When to use retinyl palmitate (and when not to)

As retinyl palmitate is the least irritating retinoid, people with sensitive skin looking for anti-aging properties in their skincare products should try this. However, do proceed with caution because if you have extremely sensitive skin or very dry skin as this still might not be suitable for you. 

Generally, this ingredient is great for almost all skin types and is particularly good if you are looking to clear pores and brighten dull skin. 

However, you should avoid this ingredient if your favorite skincare products include exfoliants, like salicylic acid or glycolic acid, or harsh scrubs. Or if you use other beauty products that contain vitamin A or retinol. That is because the compound effect of using all these at once will be too much for skin.

If you start to use retinyl palmitate and experience irritation you should stop using it immediately.

How to use and apply retinyl palmitate

Learning how to use retinol in its various forms is very simple, but there are some important rules to follow. 

Rule 1: Start slow

Although retinyl palmitate is the least potent retinoid, we still advise you to introduce it into your routine gently to reduce the likelihood of a reaction. Identify a test area to start with, your lower cheek is a good idea. Then, every other night for about one week, apply a small amount to it. If no irritation occurs you can start applying it to your whole face and neck, but still a maximum of three times a week. After two weeks you can up frequency to nightly if you wish.

Application is as simple as following the instructions on the given product, and most formulas are applied directly to the face and neck by massaging in with the fingers. These products should be left to absorb on the skin, not rinsed away. Remember you won't see immediate results. It usually takes around 12 weeks to see an impact. 

Rule 2: Apply at night

Like all retinoids, retinyl palmitate makes skin more susceptible to burning in the sun. Once applied it makes skin more sensitive to light for at least 12 hours. As a result, you should only apply retinyl palmitate at night time. And when using products containing it, you should always wear facial sunscreen with a minimum SPF of 30.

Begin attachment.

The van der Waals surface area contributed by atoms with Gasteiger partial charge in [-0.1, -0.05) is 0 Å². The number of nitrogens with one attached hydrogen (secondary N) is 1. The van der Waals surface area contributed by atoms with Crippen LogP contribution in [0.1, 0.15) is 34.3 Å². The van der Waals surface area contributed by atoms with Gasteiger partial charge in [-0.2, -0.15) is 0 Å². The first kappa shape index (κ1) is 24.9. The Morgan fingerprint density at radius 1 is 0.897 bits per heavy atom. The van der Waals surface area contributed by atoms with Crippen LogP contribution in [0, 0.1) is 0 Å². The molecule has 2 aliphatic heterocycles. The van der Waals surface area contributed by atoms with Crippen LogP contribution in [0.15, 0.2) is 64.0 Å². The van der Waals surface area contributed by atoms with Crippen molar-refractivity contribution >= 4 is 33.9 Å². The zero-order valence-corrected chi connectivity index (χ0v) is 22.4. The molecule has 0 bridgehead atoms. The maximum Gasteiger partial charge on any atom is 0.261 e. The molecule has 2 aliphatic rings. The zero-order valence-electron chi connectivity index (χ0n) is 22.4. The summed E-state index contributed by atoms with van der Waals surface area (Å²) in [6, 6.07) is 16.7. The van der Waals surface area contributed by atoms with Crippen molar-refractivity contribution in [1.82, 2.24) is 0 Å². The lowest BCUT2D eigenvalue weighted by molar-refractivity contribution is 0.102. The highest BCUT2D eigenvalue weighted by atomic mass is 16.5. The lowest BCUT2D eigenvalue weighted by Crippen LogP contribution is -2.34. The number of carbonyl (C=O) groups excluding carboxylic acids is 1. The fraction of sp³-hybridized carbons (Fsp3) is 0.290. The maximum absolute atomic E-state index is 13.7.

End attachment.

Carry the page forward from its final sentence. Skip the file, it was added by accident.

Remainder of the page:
Rule 3: Simplify your routine

Avoid using products with other active ingredients, when using retinyl palmitate. This will help reduce the risk of irritation and side effects.

Make your regimen as simple as possible. Clean your skin (our guide to double cleansing will be helpful here), apply your retinyl palmitate product(s), and then finish with one of the best face moisturizers and one of the best eye creams.

The best retinyl palmitate picks, according to our beauty editor...


Derma E Anti-Wrinkle Toner with Vitamin A and Glycolic Acid

Great for combination and oily skin, this alcohol-free formulation refines pores, removes impurities, and improves and refreshes skin with the exfoliating help of brightening glycolic acid. Use after cleansing and before your moisturizer for best results.


Pixi Beauty Overnight Retinol Oil 30ml

This hardworking evening oil has retinyl palmitate, ceramides and peptides to give a robust and well-rounded plumping and regenerating effect on skin. Expect pores and fine lines to improve over time, and to see visible results such as better skin elasticity.


SkinAuthority Vitamin A Cell Renewal

This gentle retinoid still boasts a high concentration (7%) of retinyl palmitate. We love its formula that's also chock-full of vitamins, antioxidants, hydrators, and AOX Technology that smoothens, brightens, softens, and evens out skin.

Eunice Lucero-Lee

A lifelong creative writer and beautyphile, Eunice Lucero-Lee graduated from De La Salle University in 2002 and was hired a year later to front all beauty coverage for Pink Magazine. A beauty, astrology, and pop culture obsessive and insider for over 18 years, Eunice is an internationally published editor (and now certified astrologer) whose work has been featured in publications such as Cosmopolitan, Esquire, and The Numinous, among many others.